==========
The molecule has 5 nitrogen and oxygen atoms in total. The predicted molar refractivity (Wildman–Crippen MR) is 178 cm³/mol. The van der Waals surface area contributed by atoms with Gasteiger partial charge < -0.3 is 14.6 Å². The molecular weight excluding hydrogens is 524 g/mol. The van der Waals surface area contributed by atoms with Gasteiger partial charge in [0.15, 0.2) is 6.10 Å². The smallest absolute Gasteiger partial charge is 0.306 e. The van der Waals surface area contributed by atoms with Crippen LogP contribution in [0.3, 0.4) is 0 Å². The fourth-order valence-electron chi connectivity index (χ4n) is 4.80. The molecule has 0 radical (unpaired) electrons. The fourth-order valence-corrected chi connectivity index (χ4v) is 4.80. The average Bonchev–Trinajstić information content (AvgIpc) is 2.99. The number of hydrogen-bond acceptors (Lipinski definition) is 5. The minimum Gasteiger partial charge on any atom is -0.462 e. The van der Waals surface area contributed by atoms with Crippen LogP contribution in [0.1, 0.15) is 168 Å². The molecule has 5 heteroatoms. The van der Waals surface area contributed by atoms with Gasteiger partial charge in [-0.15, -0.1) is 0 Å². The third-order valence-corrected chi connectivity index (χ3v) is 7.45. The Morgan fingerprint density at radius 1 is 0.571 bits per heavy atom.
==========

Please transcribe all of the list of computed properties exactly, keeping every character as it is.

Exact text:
The molecule has 5 nitrogen and oxygen atoms in total. The predicted molar refractivity (Wildman–Crippen MR) is 178 cm³/mol. The van der Waals surface area contributed by atoms with Gasteiger partial charge < -0.3 is 14.6 Å². The molecular weight excluding hydrogens is 524 g/mol. The van der Waals surface area contributed by atoms with Gasteiger partial charge in [0.15, 0.2) is 6.10 Å². The smallest absolute Gasteiger partial charge is 0.306 e. The van der Waals surface area contributed by atoms with Crippen LogP contribution in [0.3, 0.4) is 0 Å². The fourth-order valence-electron chi connectivity index (χ4n) is 4.80. The molecule has 0 radical (unpaired) electrons. The fourth-order valence-corrected chi connectivity index (χ4v) is 4.80. The average Bonchev–Trinajstić information content (AvgIpc) is 2.99. The number of hydrogen-bond acceptors (Lipinski definition) is 5. The minimum Gasteiger partial charge on any atom is -0.462 e. The van der Waals surface area contributed by atoms with Crippen LogP contribution in [0.1, 0.15) is 168 Å². The molecule has 5 heteroatoms. The van der Waals surface area contributed by atoms with Gasteiger partial charge in [-0.15, -0.1) is 0 Å². The third-order valence-corrected chi connectivity index (χ3v) is 7.45. The Morgan fingerprint density at radius 1 is 0.571 bits per heavy atom.